'Comic Relief 5' aims to keep viewers laughing all the way to phone


It only hurts when you laugh, goes the old punch line.

Seriously, though, the idea of this weekend's fifth annual "Comic Relief" is actually to provide the laughter that makes parting with money to help the homeless a little less painful.

Billy Crystal, Whoopi Goldberg and Robin Williams tonight present a lengthy array of comedians performing live in the four-hour telethon from the Universal Amphitheatre in Los Angeles. And viewers will be urged to phone in pledges.

The HBO cable service is the carrier, beginning at 9 p.m. But as in past years, the usual extra-cost service has given local cable companies permission to open the signal so all cable viewers can watch.

Most major systems in the area are doing so, including Comcast Cablevision in Baltimore and Harford counties and United Artists Cable in Baltimore City. (Viewers should check their cable carriers for channel references.)

One area exception to the live coverage is United Artist Cable in Anne Arundel County. Tonight's telecast will be limited to HBO subscribers, but the service notes that Comedy Central, the all-comedy basic cable network, is repeating "Comic Relief V" in its entirety at 10 p.m. Sunday, so all subscribers can see the show eventually.

Baltimore is among 23 cities that benefit directly from money raised through "Comic Relief," as distributed through the Health Care for the Homeless Project. In its first four years, the show has raised almost $15 million from pledges.

Lots of laughs seem likely in the show, from a lineup of some 50 performers, ranging from young comics on the rise to veterans.

Curiously, for instance, almost the entire cast of the great "Dick VanDyke Show" can be found on "Comic Relief V," including Mr. Van Dyke, creator/performer Carl Reiner (who was Allan Brady on the show), Morey Amsterdam (Buddy), Mary Tyler Moore (Laura) and Rose Marie (Sally).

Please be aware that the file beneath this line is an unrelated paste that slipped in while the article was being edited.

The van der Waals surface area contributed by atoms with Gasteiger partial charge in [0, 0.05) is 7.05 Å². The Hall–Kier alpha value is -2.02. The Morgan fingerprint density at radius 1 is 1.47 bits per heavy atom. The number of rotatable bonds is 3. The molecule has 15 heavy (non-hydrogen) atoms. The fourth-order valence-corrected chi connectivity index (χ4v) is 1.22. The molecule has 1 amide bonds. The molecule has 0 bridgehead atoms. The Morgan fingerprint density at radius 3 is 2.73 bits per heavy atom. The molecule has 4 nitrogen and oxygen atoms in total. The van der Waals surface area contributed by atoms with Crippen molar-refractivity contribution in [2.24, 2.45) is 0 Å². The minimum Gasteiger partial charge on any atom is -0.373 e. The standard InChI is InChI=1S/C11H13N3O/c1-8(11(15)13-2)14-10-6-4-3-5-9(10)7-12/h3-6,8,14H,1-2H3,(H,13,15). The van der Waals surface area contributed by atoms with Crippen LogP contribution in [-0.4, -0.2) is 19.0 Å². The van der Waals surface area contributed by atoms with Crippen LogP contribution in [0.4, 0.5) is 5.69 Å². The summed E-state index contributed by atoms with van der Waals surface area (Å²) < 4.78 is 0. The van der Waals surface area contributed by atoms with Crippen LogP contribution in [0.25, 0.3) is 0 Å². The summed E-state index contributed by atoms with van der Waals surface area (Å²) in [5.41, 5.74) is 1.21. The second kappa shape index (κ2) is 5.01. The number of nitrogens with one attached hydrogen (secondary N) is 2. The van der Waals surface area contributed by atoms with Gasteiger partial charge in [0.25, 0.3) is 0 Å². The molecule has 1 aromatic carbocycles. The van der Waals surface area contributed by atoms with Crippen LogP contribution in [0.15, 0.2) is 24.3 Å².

Comic Jay Leno, taking over the host's desk of NBC's "The Tonight Show" later this month, is scheduled to make an appearance, too.

Some non-comedy acts on the bill include music groups Another Bad Creation, En Vogue, Heavy D and the Boyz and Sounds of Blackness, hot actress Sharon Stone ("Basic Instincts") and even heavyweight fighter George Foreman, present apparently because of his new job as a boxing commentator on HBO.


The "World of Audubon" series this weekend explores an ironic side effect of the apparently worldwide growing awareness of and love for nature, as an outgrowth of two decades of environmental consciousness-raising.

"Our wild places are in danger of being loved to death," contends actor Sam Waterston, the narrator of "The Environmental Tourist," premiering at 10 p.m. tomorrow on the TBS basic cable service.

Around the world, the show documents, the growth of tourists in visiting natural areas is creating terrible problems of crowding. Yet the income from tourist dollars is vital to many nations.

What is slowly developing, says Waterston, is "an attitude, an ethic called ecotourism," designed to accommodate visitors without threatening the attraction being visited.

Specific areas cited in the show include America's Glacier National Park, Kenya's vast Amboseli National Park and the barrier reef and rain forest of Belize in Central America.

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